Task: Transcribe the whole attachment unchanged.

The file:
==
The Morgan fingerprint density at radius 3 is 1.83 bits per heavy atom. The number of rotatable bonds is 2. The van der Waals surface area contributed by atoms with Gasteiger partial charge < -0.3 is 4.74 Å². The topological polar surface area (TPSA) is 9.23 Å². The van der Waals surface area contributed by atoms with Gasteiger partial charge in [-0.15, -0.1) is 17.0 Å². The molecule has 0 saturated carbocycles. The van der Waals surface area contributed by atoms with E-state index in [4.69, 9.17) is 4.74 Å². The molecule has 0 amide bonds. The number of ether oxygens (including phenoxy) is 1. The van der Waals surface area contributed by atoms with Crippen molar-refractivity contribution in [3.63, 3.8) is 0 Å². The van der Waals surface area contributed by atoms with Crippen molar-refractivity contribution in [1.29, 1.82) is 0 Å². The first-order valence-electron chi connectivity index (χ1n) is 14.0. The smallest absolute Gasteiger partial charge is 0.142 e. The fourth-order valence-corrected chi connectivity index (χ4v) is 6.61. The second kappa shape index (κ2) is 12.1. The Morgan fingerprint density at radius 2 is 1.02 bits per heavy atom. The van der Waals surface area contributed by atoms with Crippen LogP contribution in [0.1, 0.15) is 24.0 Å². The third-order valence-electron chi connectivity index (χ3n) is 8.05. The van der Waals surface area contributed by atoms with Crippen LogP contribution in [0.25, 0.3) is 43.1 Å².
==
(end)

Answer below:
The Morgan fingerprint density at radius 3 is 1.83 bits per heavy atom. The number of rotatable bonds is 2. The van der Waals surface area contributed by atoms with Gasteiger partial charge < -0.3 is 4.74 Å². The topological polar surface area (TPSA) is 9.23 Å². The van der Waals surface area contributed by atoms with Gasteiger partial charge in [-0.15, -0.1) is 17.0 Å². The molecule has 0 saturated carbocycles. The van der Waals surface area contributed by atoms with E-state index in [4.69, 9.17) is 4.74 Å². The molecule has 0 amide bonds. The number of ether oxygens (including phenoxy) is 1. The van der Waals surface area contributed by atoms with Crippen molar-refractivity contribution in [3.63, 3.8) is 0 Å². The van der Waals surface area contributed by atoms with Crippen molar-refractivity contribution in [1.29, 1.82) is 0 Å². The first-order valence-electron chi connectivity index (χ1n) is 14.0. The smallest absolute Gasteiger partial charge is 0.142 e. The fourth-order valence-corrected chi connectivity index (χ4v) is 6.61. The second kappa shape index (κ2) is 12.1. The Morgan fingerprint density at radius 2 is 1.02 bits per heavy atom. The van der Waals surface area contributed by atoms with Crippen LogP contribution in [0.1, 0.15) is 24.0 Å². The third-order valence-electron chi connectivity index (χ3n) is 8.05. The van der Waals surface area contributed by atoms with Crippen LogP contribution in [0.25, 0.3) is 43.1 Å².